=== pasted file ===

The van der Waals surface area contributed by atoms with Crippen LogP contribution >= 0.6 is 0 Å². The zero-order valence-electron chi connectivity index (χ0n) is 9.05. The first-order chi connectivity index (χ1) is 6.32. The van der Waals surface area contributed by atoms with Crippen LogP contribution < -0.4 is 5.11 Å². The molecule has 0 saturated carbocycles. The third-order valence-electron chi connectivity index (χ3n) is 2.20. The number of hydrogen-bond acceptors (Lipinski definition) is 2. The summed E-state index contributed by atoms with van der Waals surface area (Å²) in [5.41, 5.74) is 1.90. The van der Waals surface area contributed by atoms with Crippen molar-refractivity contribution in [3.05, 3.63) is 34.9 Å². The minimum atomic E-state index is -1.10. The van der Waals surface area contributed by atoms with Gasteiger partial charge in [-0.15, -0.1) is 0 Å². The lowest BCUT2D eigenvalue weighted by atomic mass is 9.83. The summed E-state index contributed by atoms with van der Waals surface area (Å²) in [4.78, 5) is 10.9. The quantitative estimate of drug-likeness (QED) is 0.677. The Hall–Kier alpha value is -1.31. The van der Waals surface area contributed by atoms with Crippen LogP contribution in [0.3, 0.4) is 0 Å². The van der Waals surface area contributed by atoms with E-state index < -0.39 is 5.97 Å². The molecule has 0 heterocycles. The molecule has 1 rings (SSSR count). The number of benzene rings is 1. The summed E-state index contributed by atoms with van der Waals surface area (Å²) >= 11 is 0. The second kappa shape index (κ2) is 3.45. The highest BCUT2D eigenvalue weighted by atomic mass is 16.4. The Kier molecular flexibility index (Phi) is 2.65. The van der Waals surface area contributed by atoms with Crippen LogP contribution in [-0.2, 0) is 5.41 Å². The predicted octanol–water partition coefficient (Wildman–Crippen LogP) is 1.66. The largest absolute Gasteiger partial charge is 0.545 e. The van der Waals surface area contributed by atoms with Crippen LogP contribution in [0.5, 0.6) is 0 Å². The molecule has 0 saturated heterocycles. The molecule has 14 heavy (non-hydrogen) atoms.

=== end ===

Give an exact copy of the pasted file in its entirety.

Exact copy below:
The van der Waals surface area contributed by atoms with Crippen LogP contribution >= 0.6 is 0 Å². The zero-order valence-electron chi connectivity index (χ0n) is 9.05. The first-order chi connectivity index (χ1) is 6.32. The van der Waals surface area contributed by atoms with Crippen LogP contribution < -0.4 is 5.11 Å². The molecule has 0 saturated carbocycles. The third-order valence-electron chi connectivity index (χ3n) is 2.20. The number of hydrogen-bond acceptors (Lipinski definition) is 2. The summed E-state index contributed by atoms with van der Waals surface area (Å²) in [5.41, 5.74) is 1.90. The van der Waals surface area contributed by atoms with Crippen molar-refractivity contribution in [3.05, 3.63) is 34.9 Å². The minimum atomic E-state index is -1.10. The van der Waals surface area contributed by atoms with Gasteiger partial charge in [-0.15, -0.1) is 0 Å². The lowest BCUT2D eigenvalue weighted by atomic mass is 9.83. The summed E-state index contributed by atoms with van der Waals surface area (Å²) in [4.78, 5) is 10.9. The quantitative estimate of drug-likeness (QED) is 0.677. The Hall–Kier alpha value is -1.31. The van der Waals surface area contributed by atoms with Crippen LogP contribution in [0.3, 0.4) is 0 Å². The van der Waals surface area contributed by atoms with E-state index < -0.39 is 5.97 Å². The molecule has 0 heterocycles. The molecule has 1 rings (SSSR count). The number of benzene rings is 1. The summed E-state index contributed by atoms with van der Waals surface area (Å²) >= 11 is 0. The second kappa shape index (κ2) is 3.45. The highest BCUT2D eigenvalue weighted by atomic mass is 16.4. The Kier molecular flexibility index (Phi) is 2.65. The van der Waals surface area contributed by atoms with Crippen LogP contribution in [-0.2, 0) is 5.41 Å². The predicted octanol–water partition coefficient (Wildman–Crippen LogP) is 1.66. The largest absolute Gasteiger partial charge is 0.545 e. The van der Waals surface area contributed by atoms with Crippen LogP contribution in [0.5, 0.6) is 0 Å². The molecule has 0 saturated heterocycles. The molecule has 14 heavy (non-hydrogen) atoms.